Wisconsin Has Widest Achievement Gap On Nation’s Report Card

National Assessment Of Educational Progress Results Show No Significant Change From Results A Decade Ago

Students walk through the halls in a high school.
In this Aug. 29, 2013 photo, students walk through the halls during an open house for incoming freshman and transfer students at a high school in Philadelphia. Matt Slocum/AP Photo

Wisconsin has the widest achievement gap between black and white students of any state based on results of a test known as the nation’s report card.

The National Assessment of Educational Progress (NAEP) test results released Wednesday show no significant change from statewide results a decade ago. However, declining scores for the lowest performing students resulted in Wisconsin having the widest achievement gap of any state.

NAEP data comes from a sample of fourth and eighth grade student test scores in reading and math.

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On average, black eighth grade students scored 47 points lower on the math exam than their white counterparts. Black fourth grade reading scores were 39 points lower than scores among white students.

Wisconsin Superintendent of Schools Carolyn Stanford Taylor said the achievement gap is a crisis and closing the gaps is “imperative for our state.”

Bradley Carl, an assistant scientist with the University of Wisconsin-Madison’s Wisconsin Center for Education Research, said, “This is not a new conversation by any means.”

“Unfortunately, the story is old and familiar,” Carl said. “Our black-white gaps have been among the largest in the nation for years.”

But Carl said there are other achievement gaps, like those between students living with disabilities and those without. NAEP data shows Wisconsin eighth grade reading scores for students living with disabilities averaged 48 points lower than students without disabilities.

Carl said there are efforts underway in Wisconsin to reduce achievement gaps in all categories. He said Wisconsin and other states have overhauled how teachers and principals are evaluated. Carl said there have also been efforts to enroll more kids in pre-K learning programs.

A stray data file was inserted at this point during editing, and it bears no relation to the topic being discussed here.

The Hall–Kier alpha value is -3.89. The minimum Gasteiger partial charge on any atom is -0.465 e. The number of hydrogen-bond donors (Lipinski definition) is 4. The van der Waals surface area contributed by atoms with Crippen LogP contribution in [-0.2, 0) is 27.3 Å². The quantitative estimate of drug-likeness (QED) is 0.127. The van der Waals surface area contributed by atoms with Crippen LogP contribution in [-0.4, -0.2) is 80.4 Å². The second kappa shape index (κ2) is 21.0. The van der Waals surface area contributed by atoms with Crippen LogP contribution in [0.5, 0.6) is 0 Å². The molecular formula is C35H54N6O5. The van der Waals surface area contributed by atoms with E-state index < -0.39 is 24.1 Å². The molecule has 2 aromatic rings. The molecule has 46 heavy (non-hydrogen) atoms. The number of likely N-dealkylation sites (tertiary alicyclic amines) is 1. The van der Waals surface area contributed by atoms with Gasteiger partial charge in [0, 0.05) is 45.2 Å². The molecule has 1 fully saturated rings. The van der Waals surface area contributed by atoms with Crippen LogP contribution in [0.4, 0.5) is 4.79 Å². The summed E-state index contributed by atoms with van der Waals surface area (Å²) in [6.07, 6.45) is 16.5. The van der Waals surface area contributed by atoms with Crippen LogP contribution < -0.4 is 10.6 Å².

“Some districts like Milwaukee have 3-year-old kindergarten,” Carl said. “There are existing Head Start programs. I think a lot of that is just a matter of doing a better job figuring out which things are working and finding the willpower and the funding to expand those things.”

In early October, a bipartisan group of state lawmakers introduced bills to make it easier for districts to offer full-day pre-K programs by increasing per pupil funding and allowing some 3-year-olds to attend 4K.

Wisconsin’s overall scores were higher than the national averages in both grades and in both subjects.

The overall average for eighth grade math scores was eight points higher than the national average. The overall average for eighth grade reading scores was five points higher than the national average.

The overall average for fourth grade math scores was two points higher than the national average. The overall average for fourth grade reading scores was one point higher than the national average.

African American students in Wisconsin in both fourth and eighth grades underperformed African American students nationally. Eighth grade students scored an average of nine fewer points on both the reading and math exams. Fourth grade students scored an average of 12 fewer points on the reading exam and an average of 15 fewer points on the math exam.

Editor’s note: This story was updated to include original reporting from Wisconsin Public Radio.